Sound familiar? Everyone at Harvard went through this. Filling out the application, honing the essays, trying to convince your mother that listing “international diamond theft” as a hobby would not result in legal action. Reasoning with your mother, who by now was hysterically shouting: “But what if they think you are a diamond thief?” Leaving it in, but worrying about it a lot. Yes, everyone went through that. All the people around you—from that girl in section who tries to relate everything to Schopenhauer to those guys in your entryway who never leave their room—managed the bizarre alchemy of the Harvard application and transformed a plethora of extracurricular and curricular achievements and one or two “outstanding” essays into an acceptance letter.
Yet once you get to Harvard, this sequence has another name: The Comp. Apparently, those who make it into Harvard find the process of writing extensive applications, undergoing interviews, and waiting for long periods of time so stimulating that they feel compelled to replicate it as often as possible in their daily lives. This is why most of the major extracurricular organizations at Harvard come equipped with some kind of elaborate “comp process.” Applying and being accepted to Harvard was the highlight of many overachieving lives. Why not repeat this for every organization students might be tempted to join? Those who are accepted to Harvard feel confident that they have been separated from the goats. But are they sheep among sheep? This remains to be seen.
The process of winnowing may begin even before students arrive at Harvard, as some experience the rarefied pleasure of applying to one or more pre-orientation programs. The Freshman Urban Program, for instance, gleefully informs applicants that: “Due to limited space and resources, we can only accept a fraction of those who apply, and we maintain an active wait-list.” And this is nothing compared to the bewildering array of “comps” that await students after they register. Sometimes it seems that what actually binds all Harvard’s 6,000-plus undergraduates together is their deep passion for applying to things.
“Comp” itself is a term of indeterminate pedigree. The Crimson claims that it stands for “competence”; other organizations use it as a stand-in for “competition.” Yet whatever its etymology, “comp” is essentially a euphemism for “apply to.” When out in the world at large, Harvard students prefer to shroud their doings in mystery, confounding their hometown friends with tales of the “script comp” or the “Crimson comp.” This term is unknown even at Yale. And Harvard students would prefer it to remain ambiguous. To have to admit to ex-colleagues from the Debate or Fencing team that their primary hobby is now “applying” would be too much. Harvard students love to comp. But they hate talking about it.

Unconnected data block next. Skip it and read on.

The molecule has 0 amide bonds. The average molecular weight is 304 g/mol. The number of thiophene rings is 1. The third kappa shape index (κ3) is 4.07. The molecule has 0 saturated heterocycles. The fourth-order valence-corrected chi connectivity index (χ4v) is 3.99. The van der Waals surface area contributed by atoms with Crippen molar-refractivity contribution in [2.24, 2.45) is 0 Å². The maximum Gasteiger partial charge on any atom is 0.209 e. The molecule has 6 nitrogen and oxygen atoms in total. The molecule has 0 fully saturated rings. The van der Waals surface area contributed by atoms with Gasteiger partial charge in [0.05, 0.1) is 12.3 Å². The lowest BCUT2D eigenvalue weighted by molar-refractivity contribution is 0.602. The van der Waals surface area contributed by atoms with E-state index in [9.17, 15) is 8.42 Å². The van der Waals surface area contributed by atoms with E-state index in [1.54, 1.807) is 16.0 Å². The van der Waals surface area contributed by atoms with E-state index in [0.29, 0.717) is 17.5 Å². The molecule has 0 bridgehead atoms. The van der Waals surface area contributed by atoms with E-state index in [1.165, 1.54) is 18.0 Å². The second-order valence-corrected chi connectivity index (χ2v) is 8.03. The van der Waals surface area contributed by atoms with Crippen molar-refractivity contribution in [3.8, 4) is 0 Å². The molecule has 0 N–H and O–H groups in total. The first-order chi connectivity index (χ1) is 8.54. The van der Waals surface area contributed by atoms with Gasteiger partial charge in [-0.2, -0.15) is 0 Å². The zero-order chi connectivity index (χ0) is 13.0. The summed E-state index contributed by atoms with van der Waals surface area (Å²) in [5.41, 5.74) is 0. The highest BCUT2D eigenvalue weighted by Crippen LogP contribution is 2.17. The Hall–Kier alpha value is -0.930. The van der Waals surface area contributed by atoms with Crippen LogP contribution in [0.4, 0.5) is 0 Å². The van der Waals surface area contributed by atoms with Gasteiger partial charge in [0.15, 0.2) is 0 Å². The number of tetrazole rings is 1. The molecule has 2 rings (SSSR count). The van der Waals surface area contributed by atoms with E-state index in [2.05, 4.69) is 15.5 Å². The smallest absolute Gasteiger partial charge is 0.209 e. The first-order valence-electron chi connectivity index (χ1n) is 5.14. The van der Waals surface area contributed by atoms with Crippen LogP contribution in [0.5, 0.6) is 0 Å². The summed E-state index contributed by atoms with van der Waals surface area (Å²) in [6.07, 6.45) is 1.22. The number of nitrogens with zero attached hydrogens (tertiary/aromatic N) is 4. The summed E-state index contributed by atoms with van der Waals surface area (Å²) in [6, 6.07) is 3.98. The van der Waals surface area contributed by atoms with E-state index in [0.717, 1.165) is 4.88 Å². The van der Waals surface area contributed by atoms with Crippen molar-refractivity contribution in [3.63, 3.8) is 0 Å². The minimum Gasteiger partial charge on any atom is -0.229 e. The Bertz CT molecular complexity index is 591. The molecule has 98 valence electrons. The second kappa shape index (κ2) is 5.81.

And this is why the revelation of Facebook founder Mark Zuckerberg’s college application by 02138 Magazine seems like such a violation. His earnest, hand-written insistence that “Amidst a hectic week of work, fencing has always proven to be the perfect medium,” provokes a knowing grimace. “It is both social and sport,” Zuckerberg continues, warming to his subject, “mental and athletic, and controlled yet sometimes undisciplined. Whether I am competing against a rival in a USFA tournament or just clashing foils, or sometimes sabres, with a friend, I rarely find myself doing anything more enjoyable than fencing a good bout.” For Harvard students, this is uncomfortably familiar. Our desire to laugh at Zuckerberg also stems from a desire for self-protection. Harvard is filled with students who wrote application essays about their love of long showers—“Within these glass walls I can cry, and my tears are washed away by the stinging hot water of the shower”—their passion for the New York Times—“What I like most about the New York Times is that it is consistently abounding in interesting and informative articles”—and the fact that “I see my life as a mosaic.” And these are people who allowed their essays to be published in a compilation! What about those of us who never want to think about international diamond theft again?
Harvard’s myriad comps combine all the pleasures of applying with the thrill of what for many Harvard students is an exciting new possibility: rejection. And this is in fact a good thing. Without rejection, acceptance would lose its cachet. Besides, as T. H. Huxley observed, “There is the greatest practical benefit in making a few failures early in life.” Each comp gives Harvard students the chance to catch up on all the lessons of failure that they missed out on earlier. For valuable as the “Harvard name” is, it does not magically unlock every door. Success requires effort, diligence, and the ability to take rejection in stride. Harvard’s comps give students the opportunity to learn this before they are thrust into the real world, where things will no longer be handed to them on silver platters, unless they work in the catering industry. And this is an important lesson, although an ability to write a moving essay about your maternal aunt’s devastating lifelong battle with leprosy never hurts.
Alexandra A. Petri ’10 is an English concentrator in Eliot House. Her column appears on alternate Tuesdays.
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